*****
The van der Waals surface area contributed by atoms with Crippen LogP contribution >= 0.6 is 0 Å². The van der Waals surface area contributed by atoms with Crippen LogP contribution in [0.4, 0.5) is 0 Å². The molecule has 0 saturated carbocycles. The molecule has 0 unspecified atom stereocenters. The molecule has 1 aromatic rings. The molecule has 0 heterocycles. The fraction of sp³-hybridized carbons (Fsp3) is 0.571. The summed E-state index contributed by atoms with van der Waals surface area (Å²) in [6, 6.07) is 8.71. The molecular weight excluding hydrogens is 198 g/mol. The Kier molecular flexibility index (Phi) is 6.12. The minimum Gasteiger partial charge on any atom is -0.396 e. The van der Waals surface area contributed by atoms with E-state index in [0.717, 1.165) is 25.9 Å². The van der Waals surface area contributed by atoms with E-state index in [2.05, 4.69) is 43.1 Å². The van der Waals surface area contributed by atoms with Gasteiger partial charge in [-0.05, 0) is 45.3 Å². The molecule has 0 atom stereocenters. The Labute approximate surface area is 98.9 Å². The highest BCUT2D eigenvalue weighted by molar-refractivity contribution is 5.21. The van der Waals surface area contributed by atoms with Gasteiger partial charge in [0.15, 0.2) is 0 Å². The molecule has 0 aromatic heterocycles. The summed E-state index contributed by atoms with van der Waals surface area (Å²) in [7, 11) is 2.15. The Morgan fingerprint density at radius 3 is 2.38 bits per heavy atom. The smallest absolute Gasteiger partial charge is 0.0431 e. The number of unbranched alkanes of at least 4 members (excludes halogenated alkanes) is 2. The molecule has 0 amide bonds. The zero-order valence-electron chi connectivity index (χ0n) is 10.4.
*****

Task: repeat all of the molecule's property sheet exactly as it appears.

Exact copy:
The van der Waals surface area contributed by atoms with Crippen LogP contribution >= 0.6 is 0 Å². The van der Waals surface area contributed by atoms with Crippen LogP contribution in [0.4, 0.5) is 0 Å². The molecule has 0 saturated carbocycles. The molecule has 0 unspecified atom stereocenters. The molecule has 1 aromatic rings. The molecule has 0 heterocycles. The fraction of sp³-hybridized carbons (Fsp3) is 0.571. The summed E-state index contributed by atoms with van der Waals surface area (Å²) in [6, 6.07) is 8.71. The molecular weight excluding hydrogens is 198 g/mol. The Kier molecular flexibility index (Phi) is 6.12. The minimum Gasteiger partial charge on any atom is -0.396 e. The van der Waals surface area contributed by atoms with E-state index in [0.717, 1.165) is 25.9 Å². The van der Waals surface area contributed by atoms with E-state index in [2.05, 4.69) is 43.1 Å². The van der Waals surface area contributed by atoms with Gasteiger partial charge in [-0.05, 0) is 45.3 Å². The molecule has 0 atom stereocenters. The Labute approximate surface area is 98.9 Å². The highest BCUT2D eigenvalue weighted by molar-refractivity contribution is 5.21. The van der Waals surface area contributed by atoms with Gasteiger partial charge in [0.15, 0.2) is 0 Å². The molecule has 0 aromatic heterocycles. The summed E-state index contributed by atoms with van der Waals surface area (Å²) in [7, 11) is 2.15. The Morgan fingerprint density at radius 3 is 2.38 bits per heavy atom. The smallest absolute Gasteiger partial charge is 0.0431 e. The number of unbranched alkanes of at least 4 members (excludes halogenated alkanes) is 2. The molecule has 0 amide bonds. The zero-order valence-electron chi connectivity index (χ0n) is 10.4.